It is also necessary to remember that sociology has eliminated the entirety of black existence from its broader theories, except when this existence appears as a deviant category, in addition to the fact that, having taken the natural sciences as a model, it has committed itself to an ideal of “objectivity ”, objectivity is identifiable with neutrality (as if these two instances were reducible to each other), thus confusing value judgment with statement of fact, and making “objectivity” synonymous with impartiality.

This sociology did not consider that black people would question their condition as “objects”, of “manipulable sociological categories”, to become “active subjects”, and that they would begin to question the alleged objectivity of this sociology.

What do we understand then as a science for and not about black people?

Most works on black people, in our opinion, have a characteristic that is too dogmatic, and this can be verified by the focus on the race/class binomial, an almost simplistic type of reductionism that does not define the nature of the problem beyond the strict economic point of view. .[iv]

Here a question arises, not yet sufficiently addressed and taken forward among us, which refers to some of the limitations of Karl Marx's theory in relation to the black perspective.

Let us take as a starting point some of the theoretical reformulations made by Frantz Fanon. A black social scientist, identified with the Third World, and aware of a reality similar to ours, he asks the following question: to what extent, trying to prove that it is universal, is Marxism also ethnocentric?

Frantz Fanon intended to transcend the limitations of Marxism by taking into account the situation of black people (among us, studies have been developed on understanding Marx from an Althusserian or even Nicos Poulantzas point of view, and this, we think, is also a consequence of our ethnocentrism and cultural colonialism).

In a brief synopsis, the polarities of both theories can be summarized:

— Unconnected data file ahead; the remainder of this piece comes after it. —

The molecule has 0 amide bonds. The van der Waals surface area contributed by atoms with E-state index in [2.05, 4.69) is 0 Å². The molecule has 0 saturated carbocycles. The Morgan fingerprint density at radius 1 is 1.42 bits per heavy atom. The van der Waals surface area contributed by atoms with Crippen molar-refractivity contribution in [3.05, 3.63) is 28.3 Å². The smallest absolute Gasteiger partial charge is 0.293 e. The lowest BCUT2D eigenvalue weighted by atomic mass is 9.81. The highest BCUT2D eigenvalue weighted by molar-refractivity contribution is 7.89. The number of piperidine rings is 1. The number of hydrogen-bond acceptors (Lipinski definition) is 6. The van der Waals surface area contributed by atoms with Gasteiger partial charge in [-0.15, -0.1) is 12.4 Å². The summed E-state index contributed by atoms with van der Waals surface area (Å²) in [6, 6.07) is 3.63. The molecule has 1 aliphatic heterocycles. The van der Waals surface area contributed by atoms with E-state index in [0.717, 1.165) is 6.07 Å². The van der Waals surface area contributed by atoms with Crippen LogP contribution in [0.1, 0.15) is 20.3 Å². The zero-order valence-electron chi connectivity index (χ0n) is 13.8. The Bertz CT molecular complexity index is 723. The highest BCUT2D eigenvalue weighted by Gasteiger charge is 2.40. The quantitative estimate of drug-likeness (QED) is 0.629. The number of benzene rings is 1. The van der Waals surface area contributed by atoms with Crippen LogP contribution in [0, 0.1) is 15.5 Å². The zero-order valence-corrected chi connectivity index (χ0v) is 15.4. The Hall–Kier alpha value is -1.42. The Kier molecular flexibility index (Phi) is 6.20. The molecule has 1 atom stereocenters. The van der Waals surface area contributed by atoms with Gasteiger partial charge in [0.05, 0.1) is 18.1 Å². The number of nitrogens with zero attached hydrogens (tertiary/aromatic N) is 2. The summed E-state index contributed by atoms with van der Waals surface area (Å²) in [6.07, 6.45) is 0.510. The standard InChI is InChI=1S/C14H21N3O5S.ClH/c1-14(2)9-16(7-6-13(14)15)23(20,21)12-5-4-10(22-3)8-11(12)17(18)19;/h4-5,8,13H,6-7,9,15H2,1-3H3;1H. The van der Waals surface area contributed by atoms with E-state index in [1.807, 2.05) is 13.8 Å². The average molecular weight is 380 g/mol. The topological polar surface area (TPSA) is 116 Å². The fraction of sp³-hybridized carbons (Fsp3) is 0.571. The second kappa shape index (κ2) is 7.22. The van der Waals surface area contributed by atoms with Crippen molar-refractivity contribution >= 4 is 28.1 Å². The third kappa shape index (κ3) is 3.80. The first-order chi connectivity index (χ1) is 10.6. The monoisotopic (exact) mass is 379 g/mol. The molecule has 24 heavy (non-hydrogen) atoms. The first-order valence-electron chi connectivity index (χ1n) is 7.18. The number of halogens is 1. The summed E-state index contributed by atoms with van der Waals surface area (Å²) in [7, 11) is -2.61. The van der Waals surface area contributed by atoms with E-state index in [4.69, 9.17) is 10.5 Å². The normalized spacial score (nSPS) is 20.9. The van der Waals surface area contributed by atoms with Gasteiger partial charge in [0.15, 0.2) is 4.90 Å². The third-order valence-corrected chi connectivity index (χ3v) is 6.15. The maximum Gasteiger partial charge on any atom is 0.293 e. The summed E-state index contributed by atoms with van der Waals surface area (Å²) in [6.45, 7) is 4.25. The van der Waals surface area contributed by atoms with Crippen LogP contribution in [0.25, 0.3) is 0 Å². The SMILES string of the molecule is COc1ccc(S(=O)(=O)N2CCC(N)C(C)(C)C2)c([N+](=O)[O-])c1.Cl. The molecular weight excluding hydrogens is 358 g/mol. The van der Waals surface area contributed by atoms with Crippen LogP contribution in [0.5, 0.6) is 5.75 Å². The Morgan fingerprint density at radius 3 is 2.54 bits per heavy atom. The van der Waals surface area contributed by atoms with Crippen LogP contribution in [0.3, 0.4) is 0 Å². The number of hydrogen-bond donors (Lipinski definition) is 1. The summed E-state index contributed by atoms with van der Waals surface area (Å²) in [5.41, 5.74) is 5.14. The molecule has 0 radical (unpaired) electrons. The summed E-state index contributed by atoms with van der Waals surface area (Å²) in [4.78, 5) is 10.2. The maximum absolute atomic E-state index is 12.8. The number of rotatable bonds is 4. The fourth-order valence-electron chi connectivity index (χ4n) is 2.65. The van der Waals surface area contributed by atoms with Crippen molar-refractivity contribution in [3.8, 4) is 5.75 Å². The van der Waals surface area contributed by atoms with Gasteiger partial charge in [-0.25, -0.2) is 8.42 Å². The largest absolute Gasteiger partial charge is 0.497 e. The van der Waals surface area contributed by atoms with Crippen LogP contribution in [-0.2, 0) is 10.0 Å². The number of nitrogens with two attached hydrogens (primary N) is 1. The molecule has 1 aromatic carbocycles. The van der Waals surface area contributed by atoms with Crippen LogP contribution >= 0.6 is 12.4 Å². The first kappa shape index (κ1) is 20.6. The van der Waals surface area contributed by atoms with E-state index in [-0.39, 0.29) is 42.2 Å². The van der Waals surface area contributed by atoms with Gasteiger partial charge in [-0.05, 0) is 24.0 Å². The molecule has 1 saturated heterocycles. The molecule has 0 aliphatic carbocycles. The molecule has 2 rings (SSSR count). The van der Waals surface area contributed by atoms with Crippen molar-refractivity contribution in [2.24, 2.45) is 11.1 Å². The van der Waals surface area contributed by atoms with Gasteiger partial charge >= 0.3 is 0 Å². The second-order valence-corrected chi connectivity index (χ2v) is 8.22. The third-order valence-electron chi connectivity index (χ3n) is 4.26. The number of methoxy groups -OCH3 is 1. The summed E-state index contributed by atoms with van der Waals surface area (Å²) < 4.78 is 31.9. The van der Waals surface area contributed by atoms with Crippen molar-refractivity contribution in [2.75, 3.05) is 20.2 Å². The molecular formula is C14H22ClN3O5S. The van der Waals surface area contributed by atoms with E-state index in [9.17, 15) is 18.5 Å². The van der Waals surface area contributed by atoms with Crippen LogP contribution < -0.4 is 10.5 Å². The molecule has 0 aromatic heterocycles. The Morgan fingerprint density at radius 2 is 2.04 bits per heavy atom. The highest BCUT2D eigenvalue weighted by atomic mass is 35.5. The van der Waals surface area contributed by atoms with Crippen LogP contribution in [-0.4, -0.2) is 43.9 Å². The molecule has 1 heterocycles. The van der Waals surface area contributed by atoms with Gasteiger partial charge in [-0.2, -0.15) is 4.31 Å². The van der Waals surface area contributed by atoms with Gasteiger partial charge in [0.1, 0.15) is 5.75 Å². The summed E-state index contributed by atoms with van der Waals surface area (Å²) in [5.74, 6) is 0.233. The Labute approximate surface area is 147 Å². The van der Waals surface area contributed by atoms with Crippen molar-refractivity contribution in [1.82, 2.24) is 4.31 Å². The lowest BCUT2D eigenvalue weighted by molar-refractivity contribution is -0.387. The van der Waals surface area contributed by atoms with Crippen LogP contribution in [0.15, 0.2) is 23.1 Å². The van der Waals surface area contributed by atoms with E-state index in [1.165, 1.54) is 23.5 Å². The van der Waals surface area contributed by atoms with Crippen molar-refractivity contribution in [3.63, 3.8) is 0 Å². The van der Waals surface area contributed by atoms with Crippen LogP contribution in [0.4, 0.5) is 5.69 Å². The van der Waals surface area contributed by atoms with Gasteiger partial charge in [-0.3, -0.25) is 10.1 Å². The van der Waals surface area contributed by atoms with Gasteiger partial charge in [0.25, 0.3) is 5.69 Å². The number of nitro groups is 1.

“Marx elevates the proletariat as the revolutionary class and contemptuously underestimates the role of other classes and groups. Frantz Fanon, on the other hand, elevates the peasantry and the rag proletariat;

Karl Marx focused on urban areas, while Frantz Fanon emphasizes rural areas; Marx saw Europe as the stage on which the modern drama of conflict would be worked out; Fanon, in turn, pointed to the Third World; Marx was only partially committed to the use of revolutionary violence. Fanon goes to violence as an absolute necessity in the revolutionary process; Marx emphasized class allegiance and class conflict; Fanon highlighted and reconciled the conflicts of class and “race”; Marx denied nationalism for internationalism. Fanon saw nationalism as the necessary stepping stone to internationalism.

While Marx trusts the bourgeois class for progressivism and “revolutionism” in Europe, Frantz Fanon saw the Third World bourgeoisie as inept, imitative and useless, a point that Franklin Frazier and Amilcar Cabral later highlighted; Marx held an almost totalitarian conception of the immediate post-revolutionary situation. Frantz Fanon rejected this in favor of complete liberal communalism” (FORSYTH, 1973, p. 227).

Traditional sociological analyzes must be seriously questioned regarding their relevance in relation to black studies. In relation to them, alternative analysis models must be proposed.

Another characteristic of studies on black people that catches our attention is that they seem to be more directed at detecting their negative aspects than actually leading to an understanding of the social historical situation of the lives of these groups, since, according to the most generally adopted criteria, they are seen as pathological; hence the emphasis on studies that, if they do not bear the title, at least have as their premise “the pathological personality of black people”.

This type of focus contributes to maintaining a false view among white people about black people and their group, thus inoculating society with the tendency to see black people as a pathological social cancer (as shown in the illustrations at the end of the communication).

Consciously or unconsciously, what such science is proposing, in the case of black people, is the concomitance of two moralities that, through it, remain in perfect balance. If, on the one hand, Brazil emphasizes black culture; considers itself a racial democracy and sells to the outside the image of a society of “melting pot” (say, society is very aware of its color differences); on the other hand, the black personality is simply seen as a product of social pathology, from individual and group perspectives (still as illustrated at the end of the communication).